Dispute Over Mexico’s First Foreign Offshore Discovery Is Drawing to a Close
Pemex and Talos Energy have 120 days to decide how to share a massive offshore field that both companies claim they should operate. Failure to come to terms means the government will decide the matter.
Mexico’s energy regulators have informed the country’s state-owned oil company Pemex and Houston-based Talos Energy that they have 120 days to formalize a unitization agreement for a recently discovered offshore oilfield. The order is intended to end a dispute between the two companies over which one should be the operator of the field.
If the two oil companies cannot come to terms on a joint development in the Gulf of Mexico, the Mexican government will decide the matter itself.
Talos President and Chief Executive Officer Tim Duncan said in a statement that the company is “encouraged” by the government’s recent decision, adding “they have worked with transparency and in the interest of accelerating value creation through the Zama discovery.”
Duncan also said that throughout the dispute and a major drop in oil prices, Talos has continued the front-end engineering and design work so that it can remain on schedule to achieve first oil before Mexican President Andrés Manuel López Obrador leaves office in 2024.
Talos plans to develop Zama with two fixed-leg production platforms with a combined capacity of 150,000 B/D and an undefined amount of associated gas. Talos highlights that the platforms would be the deepest ever installed offshore Mexico at a depth close to 550 ft.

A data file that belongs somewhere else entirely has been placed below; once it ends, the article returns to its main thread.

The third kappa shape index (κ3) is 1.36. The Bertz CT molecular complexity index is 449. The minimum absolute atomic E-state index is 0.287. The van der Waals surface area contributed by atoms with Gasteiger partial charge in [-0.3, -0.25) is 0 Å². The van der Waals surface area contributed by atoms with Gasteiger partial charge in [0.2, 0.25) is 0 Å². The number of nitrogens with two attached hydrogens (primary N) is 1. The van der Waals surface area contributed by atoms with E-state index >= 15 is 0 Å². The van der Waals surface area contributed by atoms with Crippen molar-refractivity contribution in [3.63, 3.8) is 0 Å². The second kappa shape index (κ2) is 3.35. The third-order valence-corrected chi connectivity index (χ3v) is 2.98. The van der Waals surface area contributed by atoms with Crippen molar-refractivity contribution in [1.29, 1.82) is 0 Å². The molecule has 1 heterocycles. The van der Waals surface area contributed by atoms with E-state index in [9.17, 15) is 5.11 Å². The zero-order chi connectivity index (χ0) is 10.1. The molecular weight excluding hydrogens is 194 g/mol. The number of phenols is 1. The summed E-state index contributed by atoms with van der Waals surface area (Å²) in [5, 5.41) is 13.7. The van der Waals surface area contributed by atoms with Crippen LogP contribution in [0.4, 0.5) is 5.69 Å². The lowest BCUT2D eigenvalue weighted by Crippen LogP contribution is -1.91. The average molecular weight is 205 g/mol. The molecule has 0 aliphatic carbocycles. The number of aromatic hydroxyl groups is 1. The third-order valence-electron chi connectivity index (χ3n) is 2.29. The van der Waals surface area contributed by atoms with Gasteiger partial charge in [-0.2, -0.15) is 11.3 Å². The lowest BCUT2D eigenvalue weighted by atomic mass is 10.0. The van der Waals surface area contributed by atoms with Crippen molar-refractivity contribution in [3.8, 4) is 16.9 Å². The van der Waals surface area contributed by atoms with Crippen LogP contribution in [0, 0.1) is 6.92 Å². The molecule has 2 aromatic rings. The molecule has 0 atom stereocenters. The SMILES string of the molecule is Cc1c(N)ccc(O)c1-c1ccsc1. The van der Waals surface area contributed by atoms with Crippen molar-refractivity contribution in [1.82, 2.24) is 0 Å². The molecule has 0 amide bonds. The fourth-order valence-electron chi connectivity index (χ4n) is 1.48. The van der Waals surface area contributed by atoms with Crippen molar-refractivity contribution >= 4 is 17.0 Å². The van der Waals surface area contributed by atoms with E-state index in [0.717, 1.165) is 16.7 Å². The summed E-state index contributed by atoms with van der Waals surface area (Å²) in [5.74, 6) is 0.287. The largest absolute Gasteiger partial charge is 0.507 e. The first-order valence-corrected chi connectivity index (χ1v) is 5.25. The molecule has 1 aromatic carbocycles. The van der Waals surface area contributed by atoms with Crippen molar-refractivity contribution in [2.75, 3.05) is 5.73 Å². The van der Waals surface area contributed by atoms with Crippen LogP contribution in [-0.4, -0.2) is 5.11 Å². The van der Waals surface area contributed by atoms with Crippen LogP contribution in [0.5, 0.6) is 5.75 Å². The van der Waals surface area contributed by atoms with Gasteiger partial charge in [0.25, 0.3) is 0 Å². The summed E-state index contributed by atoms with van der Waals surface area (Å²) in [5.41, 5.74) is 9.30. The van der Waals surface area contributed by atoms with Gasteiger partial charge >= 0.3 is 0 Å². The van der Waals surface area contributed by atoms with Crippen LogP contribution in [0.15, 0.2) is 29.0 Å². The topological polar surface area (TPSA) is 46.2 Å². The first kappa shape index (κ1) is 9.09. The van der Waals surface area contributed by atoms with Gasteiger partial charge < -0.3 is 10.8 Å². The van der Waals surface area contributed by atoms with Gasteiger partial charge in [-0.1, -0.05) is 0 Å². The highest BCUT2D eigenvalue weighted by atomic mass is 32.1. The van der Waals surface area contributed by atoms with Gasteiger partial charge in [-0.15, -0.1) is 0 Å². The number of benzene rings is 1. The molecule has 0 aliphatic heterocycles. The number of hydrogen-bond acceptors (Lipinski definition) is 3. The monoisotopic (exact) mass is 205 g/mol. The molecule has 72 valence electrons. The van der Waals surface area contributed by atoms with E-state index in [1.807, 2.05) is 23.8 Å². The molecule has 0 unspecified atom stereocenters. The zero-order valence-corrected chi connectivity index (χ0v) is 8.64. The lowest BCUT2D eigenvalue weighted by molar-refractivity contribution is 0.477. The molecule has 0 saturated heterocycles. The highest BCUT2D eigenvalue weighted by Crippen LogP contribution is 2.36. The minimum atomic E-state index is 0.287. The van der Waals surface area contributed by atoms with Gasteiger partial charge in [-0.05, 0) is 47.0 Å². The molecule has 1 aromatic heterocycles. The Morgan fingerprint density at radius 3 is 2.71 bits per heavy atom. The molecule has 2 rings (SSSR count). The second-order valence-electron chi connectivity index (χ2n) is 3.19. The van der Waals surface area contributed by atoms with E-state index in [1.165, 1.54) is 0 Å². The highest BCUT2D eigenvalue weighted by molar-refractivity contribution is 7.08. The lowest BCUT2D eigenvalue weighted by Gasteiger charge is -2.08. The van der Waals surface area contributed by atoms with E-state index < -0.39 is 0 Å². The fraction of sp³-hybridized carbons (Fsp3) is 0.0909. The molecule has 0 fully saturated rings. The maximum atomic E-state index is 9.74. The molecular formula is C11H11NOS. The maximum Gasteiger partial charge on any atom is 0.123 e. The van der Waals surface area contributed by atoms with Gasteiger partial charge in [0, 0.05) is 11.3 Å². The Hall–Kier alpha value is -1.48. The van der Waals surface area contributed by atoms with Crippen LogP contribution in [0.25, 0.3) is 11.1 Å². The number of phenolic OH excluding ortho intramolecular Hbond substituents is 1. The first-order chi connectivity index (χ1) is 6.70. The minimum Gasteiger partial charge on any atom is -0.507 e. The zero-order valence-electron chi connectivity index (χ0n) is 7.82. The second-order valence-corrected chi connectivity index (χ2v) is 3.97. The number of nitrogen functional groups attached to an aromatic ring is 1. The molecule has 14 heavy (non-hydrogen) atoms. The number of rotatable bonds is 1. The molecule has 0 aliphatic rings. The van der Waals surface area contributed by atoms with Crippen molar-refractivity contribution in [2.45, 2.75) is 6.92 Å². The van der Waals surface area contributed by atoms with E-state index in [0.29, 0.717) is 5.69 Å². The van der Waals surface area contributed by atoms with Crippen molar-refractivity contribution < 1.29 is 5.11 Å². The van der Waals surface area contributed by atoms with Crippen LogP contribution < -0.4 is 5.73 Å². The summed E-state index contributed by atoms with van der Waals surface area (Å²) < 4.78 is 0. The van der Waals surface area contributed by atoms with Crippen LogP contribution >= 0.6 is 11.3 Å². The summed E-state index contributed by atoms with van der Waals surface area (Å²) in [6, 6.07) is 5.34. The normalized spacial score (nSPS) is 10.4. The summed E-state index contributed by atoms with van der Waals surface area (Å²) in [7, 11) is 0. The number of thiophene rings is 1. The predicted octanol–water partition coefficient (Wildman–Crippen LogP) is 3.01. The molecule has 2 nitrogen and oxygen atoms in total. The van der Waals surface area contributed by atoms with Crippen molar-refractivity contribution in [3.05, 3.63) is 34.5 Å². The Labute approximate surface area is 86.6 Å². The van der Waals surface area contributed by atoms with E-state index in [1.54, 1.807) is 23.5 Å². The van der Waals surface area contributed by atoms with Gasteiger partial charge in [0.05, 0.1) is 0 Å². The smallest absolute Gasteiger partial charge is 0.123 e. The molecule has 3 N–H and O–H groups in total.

Pemex has not yet published an official statement on the government’s ultimatum.
The field, known as Zama, is a shallow-water prospect discovered in 2017 by Talos and a consortium that today includes German-based operator Wintershall Dea.
In addition to being the first discovery made since the opening of Mexico’s oil and gas sector in 2016 to foreign explorers, Zama is also notable for being one of the biggest finds the country has seen in decades. Estimates are that the reservoir holds 670 million BOE, most of which is oil.
But since at least 2018, Pemex has launched various efforts to lay claim to the Zama prospect after it was realized that it was a contiguous reservoir that fell below on its own exploration blocks.
In January, Talos made public the results of an independent reserves audit that acknowledged that a significant portion of the reservoir was within the Pemex block.
The report—which estimated at least 60% of Zama’s resources were held inside the Talos-operated block—was nonetheless met with skepticism and rejection by Pemex whose leadership has maintained that most of the reservoir belongs within its block.